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From tulip mania to cryptocurrencies

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The history of finance is full of examples of how asset prices rapidly burn investors when they rise and fall sharply. Economists named this phenomenon the financial bubble.

Bitcoin, the most popular of all digital currencies that only last month rose to become a trillion-dollar asset, plunged Wednesday amid massive selloffs.

Some wonder whether this is a good time to buy or sell. It is a classic trap for many investors.

The logic behind it is that sooner or later, the asset will rise again to reach the last pick, and they can sell it with a profit.

But markets have a logic of their own. Market conditions may favour or become risky for a particular asset or asset class.

In Cyprus and elsewhere, many people saw blockchain technology as a thing of the future.

Those who believed in it made unbelievable returns. But the experience of many newcomers a sour taste.

Unlike regulated financial instruments where information is mandatory and is checked by external auditors, regulators and others, cryptocurrencies have no such requirements leaving investors with little information about the underlying fundamentals.

Expectations are the only driving force behind the price movements of cryptocurrencies.

But isn’t this true for every asset class? Yes, but only to some extent.

Bitcoin is not a currency regulated by any Central Bank whose target is price and financial stability.

But as a trillion-dollar asset class, many fund managers believe that it belongs to any balanced portfolio, wrote the Economist (“the digital currencies that matter”) on May 8.

Demetra Kalogerou, the Chairperson of CySEC, told the Financial Mirror her views on the matter.

The dramatic crash of Bitcoin earlier this month underscores the fragility of the cryptocurrency’s appeal but, perhaps more importantly, the vulnerability of individual investors.

Is there enough transparency in the market, and are retail investors protected from potential market abuses like insider trading, front running, or market manipulation?

“Some crypto-assets, including so-called virtual currencies such as Bitcoin, are highly risky and speculative, and investors must be alert to the high risks of buying and/or holding these instruments, including the possibility of losing all their money,” said Kalogerou.

“Crypto-assets come in many forms, but the majority of them remain unregulated in the EU, including Cyprus.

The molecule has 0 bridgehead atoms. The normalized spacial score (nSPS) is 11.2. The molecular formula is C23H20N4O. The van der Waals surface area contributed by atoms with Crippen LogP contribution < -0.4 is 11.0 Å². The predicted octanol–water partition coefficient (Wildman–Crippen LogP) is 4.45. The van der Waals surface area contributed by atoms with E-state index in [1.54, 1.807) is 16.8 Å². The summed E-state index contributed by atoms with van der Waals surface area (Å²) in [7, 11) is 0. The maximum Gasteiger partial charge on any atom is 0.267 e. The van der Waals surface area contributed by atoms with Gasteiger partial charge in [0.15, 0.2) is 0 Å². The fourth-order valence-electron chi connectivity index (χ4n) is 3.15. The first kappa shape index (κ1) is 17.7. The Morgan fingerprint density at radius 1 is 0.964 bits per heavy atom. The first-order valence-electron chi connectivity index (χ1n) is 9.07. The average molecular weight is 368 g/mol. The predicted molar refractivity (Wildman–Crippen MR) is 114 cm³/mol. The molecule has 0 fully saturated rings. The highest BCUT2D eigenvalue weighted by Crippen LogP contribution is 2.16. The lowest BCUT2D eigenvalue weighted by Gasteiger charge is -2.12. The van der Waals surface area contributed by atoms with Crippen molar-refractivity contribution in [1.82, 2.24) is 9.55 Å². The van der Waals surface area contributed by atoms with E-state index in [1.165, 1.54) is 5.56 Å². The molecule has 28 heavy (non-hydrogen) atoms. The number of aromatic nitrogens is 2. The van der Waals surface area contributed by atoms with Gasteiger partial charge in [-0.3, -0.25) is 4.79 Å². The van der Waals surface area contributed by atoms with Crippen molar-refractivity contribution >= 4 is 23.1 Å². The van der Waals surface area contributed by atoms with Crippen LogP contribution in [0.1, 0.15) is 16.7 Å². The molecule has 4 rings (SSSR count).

“This means that Investors buying and/or holding these instruments do not benefit from the guarantees and safeguards associated with regulated financial services.

“At the moment, the introduction of the Virtual Assets Service Providers come under the scope of the amended 5th AML Law.”

The Virtual Assets Service Providers that offer services from or in Cyprus must be registered in a registry to be kept by CySEC and supervised only in terms of AML issues.

“Soon, we will issue directions of the requirements for the registration of such providers and the approval procedures of the directors and their shareholders.

“In September 2020, the European Commission presented a legislative proposal for regulating markets in crypto-assets. The proposal remains subject to the outcome of the co-legislative process.

“So investors do not currently benefit from any of the safeguards foreseen in that proposal because it is not yet EU law.”

Without any protection afforded to retail investors of financial instruments traded in regulated markets, investors are taking huge risks.

Many are entering this risky market without the help or support of financial advisors who can help them determine whether a particular asset is suitable to meet their financial needs and how much they should invest to spread risk and avoid the unpleasant experience of taking huge losses when the market of a particular asset turns sour.

Financial advisors and professional fund managers also employ ways to manage risk by minimizing losses once a particular asset in the portfolio turns south.

By cutting losses early on, they secure earlier profits or minimize losses.

But many retail investors that manage their own portfolio refuse to accept losses, and they are prepared to take, even more, hoping that eventually, the market will reward their stubbornness.

The problem is that markets often don’t show such appreciation.

As happened in Holland in the 17th century, limited supply combined with an insatiable appetite for rare tulip bulbs made prices skyrocket. So as Bitcoin.

Although the Blockchain technology will continue to make it attractive, at some point, the euphoria could easily spread to other cryptocurrencies, and the price of Bitcoin can fizzle to levels seen years ago.

What’s more, Elon Musk only last week denounced the “insane” amount of energy used to produce bitcoin, doubling down on his sudden rejection of the cryptocurrency as a means of payment over environmental concerns, according to Reuters.

But such market gyrations also show how easily market abuses can potentially take place.

Regulators should do more to inform people of such risks.

Without regulators watching, investors are taking an enormous risk that some don’t even realize until it becomes too late.